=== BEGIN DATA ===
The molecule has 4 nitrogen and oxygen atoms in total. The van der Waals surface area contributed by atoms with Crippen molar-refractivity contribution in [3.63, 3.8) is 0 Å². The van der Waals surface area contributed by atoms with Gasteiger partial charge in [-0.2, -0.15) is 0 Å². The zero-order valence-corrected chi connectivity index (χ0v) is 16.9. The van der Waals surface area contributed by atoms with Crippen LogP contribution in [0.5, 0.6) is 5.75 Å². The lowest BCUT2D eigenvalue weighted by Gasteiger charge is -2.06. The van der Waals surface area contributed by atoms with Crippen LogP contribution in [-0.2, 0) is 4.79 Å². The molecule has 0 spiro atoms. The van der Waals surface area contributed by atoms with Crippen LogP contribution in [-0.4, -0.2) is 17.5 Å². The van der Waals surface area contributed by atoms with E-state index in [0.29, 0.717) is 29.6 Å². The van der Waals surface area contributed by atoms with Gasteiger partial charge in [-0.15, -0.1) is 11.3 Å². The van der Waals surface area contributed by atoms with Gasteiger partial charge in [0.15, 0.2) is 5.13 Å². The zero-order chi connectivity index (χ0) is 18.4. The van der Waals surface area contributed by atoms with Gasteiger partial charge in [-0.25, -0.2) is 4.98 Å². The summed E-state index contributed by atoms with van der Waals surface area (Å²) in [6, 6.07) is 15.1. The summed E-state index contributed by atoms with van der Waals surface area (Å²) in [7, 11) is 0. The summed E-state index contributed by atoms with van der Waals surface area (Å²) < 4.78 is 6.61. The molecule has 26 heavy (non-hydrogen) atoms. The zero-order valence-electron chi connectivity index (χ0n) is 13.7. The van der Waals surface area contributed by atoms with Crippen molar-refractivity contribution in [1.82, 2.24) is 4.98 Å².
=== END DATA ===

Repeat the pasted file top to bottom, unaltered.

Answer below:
The molecule has 4 nitrogen and oxygen atoms in total. The van der Waals surface area contributed by atoms with Crippen molar-refractivity contribution in [3.63, 3.8) is 0 Å². The van der Waals surface area contributed by atoms with Gasteiger partial charge in [-0.2, -0.15) is 0 Å². The zero-order valence-corrected chi connectivity index (χ0v) is 16.9. The van der Waals surface area contributed by atoms with Crippen LogP contribution in [0.5, 0.6) is 5.75 Å². The lowest BCUT2D eigenvalue weighted by Gasteiger charge is -2.06. The van der Waals surface area contributed by atoms with Crippen LogP contribution in [-0.2, 0) is 4.79 Å². The molecule has 0 spiro atoms. The van der Waals surface area contributed by atoms with Crippen LogP contribution in [-0.4, -0.2) is 17.5 Å². The van der Waals surface area contributed by atoms with E-state index in [0.29, 0.717) is 29.6 Å². The van der Waals surface area contributed by atoms with Gasteiger partial charge in [-0.15, -0.1) is 11.3 Å². The van der Waals surface area contributed by atoms with Gasteiger partial charge in [0.15, 0.2) is 5.13 Å². The zero-order chi connectivity index (χ0) is 18.4. The van der Waals surface area contributed by atoms with Gasteiger partial charge in [-0.25, -0.2) is 4.98 Å². The summed E-state index contributed by atoms with van der Waals surface area (Å²) in [6, 6.07) is 15.1. The summed E-state index contributed by atoms with van der Waals surface area (Å²) in [7, 11) is 0. The summed E-state index contributed by atoms with van der Waals surface area (Å²) < 4.78 is 6.61. The molecule has 26 heavy (non-hydrogen) atoms. The zero-order valence-electron chi connectivity index (χ0n) is 13.7. The van der Waals surface area contributed by atoms with Crippen molar-refractivity contribution in [1.82, 2.24) is 4.98 Å².